Python | Tutorial 7 | Exception – Part 1

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In the previous tutorial, we discussed user defined function, using which you can create your own function and use it accordingly in your program. In this part 1 of 2 tutorials, we will be covering the basics of exception. Let’s get started.

If you have studied C++ or Java, then you must read about the exception. Those of you who haven’t, well it is pretty simple. Exception occurs whenever there is an error in code or input and then the program immediately stops executing. For example, if you divide 3 by 0, then you will get the error known as ZeroDivisionError, which is pretty obvious.

The interesting thing is that different exceptions are raised for different reasons. For instance, NameError when an unknown or undefined variable is used, SyntaxError when you do not write the correct syntax, ImportError when importing fails, etc. Watch the video to understand.

So how do we handle an exception? We can use the try/except statement. In the try block, you write the main code that might generate an error or technically exception. If exception occurs, then code in the try block stops getting executed and the code in the except block runs. If no exception, then except block won’t run.

Taking that ZeroDivisionError example, we have modified a little bit using try/except block.

try:
  x=3
  y=0
  print x/y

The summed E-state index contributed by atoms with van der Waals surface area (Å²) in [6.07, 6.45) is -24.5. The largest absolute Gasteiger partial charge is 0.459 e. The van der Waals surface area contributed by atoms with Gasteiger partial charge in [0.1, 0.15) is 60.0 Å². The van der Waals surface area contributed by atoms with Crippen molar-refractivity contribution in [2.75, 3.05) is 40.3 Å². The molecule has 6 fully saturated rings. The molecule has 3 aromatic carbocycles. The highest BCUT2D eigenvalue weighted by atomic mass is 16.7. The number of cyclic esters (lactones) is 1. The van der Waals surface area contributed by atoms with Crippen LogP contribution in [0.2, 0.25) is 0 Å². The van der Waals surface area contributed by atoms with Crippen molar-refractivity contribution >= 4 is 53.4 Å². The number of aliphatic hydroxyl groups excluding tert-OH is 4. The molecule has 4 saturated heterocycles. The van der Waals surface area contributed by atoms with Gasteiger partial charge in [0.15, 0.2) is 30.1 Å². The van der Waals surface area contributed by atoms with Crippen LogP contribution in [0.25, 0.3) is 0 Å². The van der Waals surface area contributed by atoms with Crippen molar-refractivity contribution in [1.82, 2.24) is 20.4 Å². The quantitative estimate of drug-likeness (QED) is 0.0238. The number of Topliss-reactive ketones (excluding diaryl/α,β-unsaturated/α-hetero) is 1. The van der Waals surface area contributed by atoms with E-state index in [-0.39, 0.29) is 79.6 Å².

except ZeroDivisionError:
 print(“Error: Division by Zero Not Possible”)

Output

Error: Division by Zero Not Possible

Since it will generate an error, the code in except block will get executed which, as you can see, is just a simple print statements in this case.

It doesn’t end here. A try block can have multiple errors, for which one can use different except blocks in a single try block. Multiple exceptions can also be put into a single except block using parenthesis; in this way, it will be easier for the except block to handle all of them.

try:
  x=3
  y=0
  print(x+”BE”)
  print x/y
  print x/2
except ZeroDivisionError:
 print(“Error: Division by Zero Not Possible”)
except (ValueError, TypeError):
  print(“Error!”)

Output

Error!

As you can see, since there is an exception getting generated in the first print statement, further execution of try statements is not taking place. If we interchange the position of print statements, then this is what happens.

try:
  x=3
  y=0
  print x/y
  print(x+”BE”)
  print x/2
except ZeroDivisionError:
 print(“Error: Division by Zero Not Possible”)
except (ValueError, TypeError):
  print(“Error!”)

Output

Error: Division by Zero Not Possible

Now you can see ZeroDivisionError is taking place, stopping further execution of try statements and not showing the exception corresponding to the next print statement.

Lastly, except statement without any exception specified will catch all possible errors. In general, exception handling is useful whenever there is any sort of user input associated with it.

With this, I conclude the 1st part of exception in Python tutorial series. Join us for the part 2 that I will be uploading it pretty soon. Till then, don’t forget to subscribe to my channel and hit the bell icon so that you don’t miss the next tutorial. Peace. 🙂

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